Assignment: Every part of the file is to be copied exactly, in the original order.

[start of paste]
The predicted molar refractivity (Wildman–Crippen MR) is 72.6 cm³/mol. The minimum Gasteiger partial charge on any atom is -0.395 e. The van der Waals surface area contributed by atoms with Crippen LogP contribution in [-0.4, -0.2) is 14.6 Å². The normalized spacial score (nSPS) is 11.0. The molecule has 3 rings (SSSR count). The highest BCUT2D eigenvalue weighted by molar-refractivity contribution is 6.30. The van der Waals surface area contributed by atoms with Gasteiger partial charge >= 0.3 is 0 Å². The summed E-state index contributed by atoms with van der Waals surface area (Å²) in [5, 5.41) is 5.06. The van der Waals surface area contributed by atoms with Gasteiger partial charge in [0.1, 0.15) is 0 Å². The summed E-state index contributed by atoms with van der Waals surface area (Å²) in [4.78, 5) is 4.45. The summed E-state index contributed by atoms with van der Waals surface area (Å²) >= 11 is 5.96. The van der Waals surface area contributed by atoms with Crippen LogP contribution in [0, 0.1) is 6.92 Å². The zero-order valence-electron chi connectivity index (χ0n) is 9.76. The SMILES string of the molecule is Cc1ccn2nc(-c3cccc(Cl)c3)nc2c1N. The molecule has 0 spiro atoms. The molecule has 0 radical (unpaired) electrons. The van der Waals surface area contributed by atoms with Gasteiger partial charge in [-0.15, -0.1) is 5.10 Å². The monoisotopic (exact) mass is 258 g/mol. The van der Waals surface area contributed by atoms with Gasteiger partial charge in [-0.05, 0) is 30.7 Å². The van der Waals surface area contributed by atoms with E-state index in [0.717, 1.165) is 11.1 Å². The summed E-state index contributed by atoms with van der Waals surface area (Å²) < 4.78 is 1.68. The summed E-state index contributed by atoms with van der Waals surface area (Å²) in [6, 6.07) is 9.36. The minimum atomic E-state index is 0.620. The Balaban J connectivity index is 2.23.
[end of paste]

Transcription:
The predicted molar refractivity (Wildman–Crippen MR) is 72.6 cm³/mol. The minimum Gasteiger partial charge on any atom is -0.395 e. The van der Waals surface area contributed by atoms with Crippen LogP contribution in [-0.4, -0.2) is 14.6 Å². The normalized spacial score (nSPS) is 11.0. The molecule has 3 rings (SSSR count). The highest BCUT2D eigenvalue weighted by molar-refractivity contribution is 6.30. The van der Waals surface area contributed by atoms with Gasteiger partial charge >= 0.3 is 0 Å². The summed E-state index contributed by atoms with van der Waals surface area (Å²) in [5, 5.41) is 5.06. The van der Waals surface area contributed by atoms with Gasteiger partial charge in [0.1, 0.15) is 0 Å². The summed E-state index contributed by atoms with van der Waals surface area (Å²) in [4.78, 5) is 4.45. The summed E-state index contributed by atoms with van der Waals surface area (Å²) >= 11 is 5.96. The van der Waals surface area contributed by atoms with Crippen LogP contribution in [0, 0.1) is 6.92 Å². The zero-order valence-electron chi connectivity index (χ0n) is 9.76. The SMILES string of the molecule is Cc1ccn2nc(-c3cccc(Cl)c3)nc2c1N. The molecule has 0 spiro atoms. The molecule has 0 radical (unpaired) electrons. The van der Waals surface area contributed by atoms with Gasteiger partial charge in [-0.15, -0.1) is 5.10 Å². The monoisotopic (exact) mass is 258 g/mol. The van der Waals surface area contributed by atoms with Gasteiger partial charge in [-0.05, 0) is 30.7 Å². The van der Waals surface area contributed by atoms with E-state index in [0.717, 1.165) is 11.1 Å². The summed E-state index contributed by atoms with van der Waals surface area (Å²) < 4.78 is 1.68. The summed E-state index contributed by atoms with van der Waals surface area (Å²) in [6, 6.07) is 9.36. The minimum atomic E-state index is 0.620. The Balaban J connectivity index is 2.23.